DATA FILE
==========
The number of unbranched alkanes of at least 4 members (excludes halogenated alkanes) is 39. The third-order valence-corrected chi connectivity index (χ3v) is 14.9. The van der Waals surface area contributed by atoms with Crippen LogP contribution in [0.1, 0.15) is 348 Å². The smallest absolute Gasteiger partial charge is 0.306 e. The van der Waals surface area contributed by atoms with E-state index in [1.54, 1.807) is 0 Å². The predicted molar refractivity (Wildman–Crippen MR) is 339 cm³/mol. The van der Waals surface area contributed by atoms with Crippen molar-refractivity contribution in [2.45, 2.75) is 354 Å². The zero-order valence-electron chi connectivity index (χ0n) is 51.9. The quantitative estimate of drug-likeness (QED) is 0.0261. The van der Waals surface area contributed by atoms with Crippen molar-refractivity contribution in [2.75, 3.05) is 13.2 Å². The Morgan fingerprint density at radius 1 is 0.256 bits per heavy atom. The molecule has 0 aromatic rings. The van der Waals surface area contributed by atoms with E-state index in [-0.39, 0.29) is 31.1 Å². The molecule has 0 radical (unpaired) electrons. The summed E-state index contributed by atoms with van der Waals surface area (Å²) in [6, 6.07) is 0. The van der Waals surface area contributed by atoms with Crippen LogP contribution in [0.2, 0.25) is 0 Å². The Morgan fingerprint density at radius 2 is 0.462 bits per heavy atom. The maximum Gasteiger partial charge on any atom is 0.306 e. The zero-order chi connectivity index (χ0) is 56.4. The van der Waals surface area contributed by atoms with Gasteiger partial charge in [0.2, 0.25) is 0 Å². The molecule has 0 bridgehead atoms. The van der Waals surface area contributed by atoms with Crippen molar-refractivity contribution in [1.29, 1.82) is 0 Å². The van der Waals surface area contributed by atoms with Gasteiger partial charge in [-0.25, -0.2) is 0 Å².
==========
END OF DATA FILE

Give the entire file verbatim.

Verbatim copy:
The number of unbranched alkanes of at least 4 members (excludes halogenated alkanes) is 39. The third-order valence-corrected chi connectivity index (χ3v) is 14.9. The van der Waals surface area contributed by atoms with Crippen LogP contribution in [0.1, 0.15) is 348 Å². The smallest absolute Gasteiger partial charge is 0.306 e. The van der Waals surface area contributed by atoms with E-state index in [1.54, 1.807) is 0 Å². The predicted molar refractivity (Wildman–Crippen MR) is 339 cm³/mol. The van der Waals surface area contributed by atoms with Crippen molar-refractivity contribution in [2.45, 2.75) is 354 Å². The zero-order valence-electron chi connectivity index (χ0n) is 51.9. The quantitative estimate of drug-likeness (QED) is 0.0261. The van der Waals surface area contributed by atoms with Crippen molar-refractivity contribution in [2.75, 3.05) is 13.2 Å². The Morgan fingerprint density at radius 1 is 0.256 bits per heavy atom. The molecule has 0 aromatic rings. The van der Waals surface area contributed by atoms with E-state index in [-0.39, 0.29) is 31.1 Å². The molecule has 0 radical (unpaired) electrons. The summed E-state index contributed by atoms with van der Waals surface area (Å²) in [6, 6.07) is 0. The van der Waals surface area contributed by atoms with Crippen LogP contribution in [0.2, 0.25) is 0 Å². The Morgan fingerprint density at radius 2 is 0.462 bits per heavy atom. The maximum Gasteiger partial charge on any atom is 0.306 e. The zero-order chi connectivity index (χ0) is 56.4. The van der Waals surface area contributed by atoms with Gasteiger partial charge in [0.2, 0.25) is 0 Å². The molecule has 0 bridgehead atoms. The van der Waals surface area contributed by atoms with Crippen molar-refractivity contribution in [1.29, 1.82) is 0 Å². The van der Waals surface area contributed by atoms with Gasteiger partial charge in [-0.25, -0.2) is 0 Å².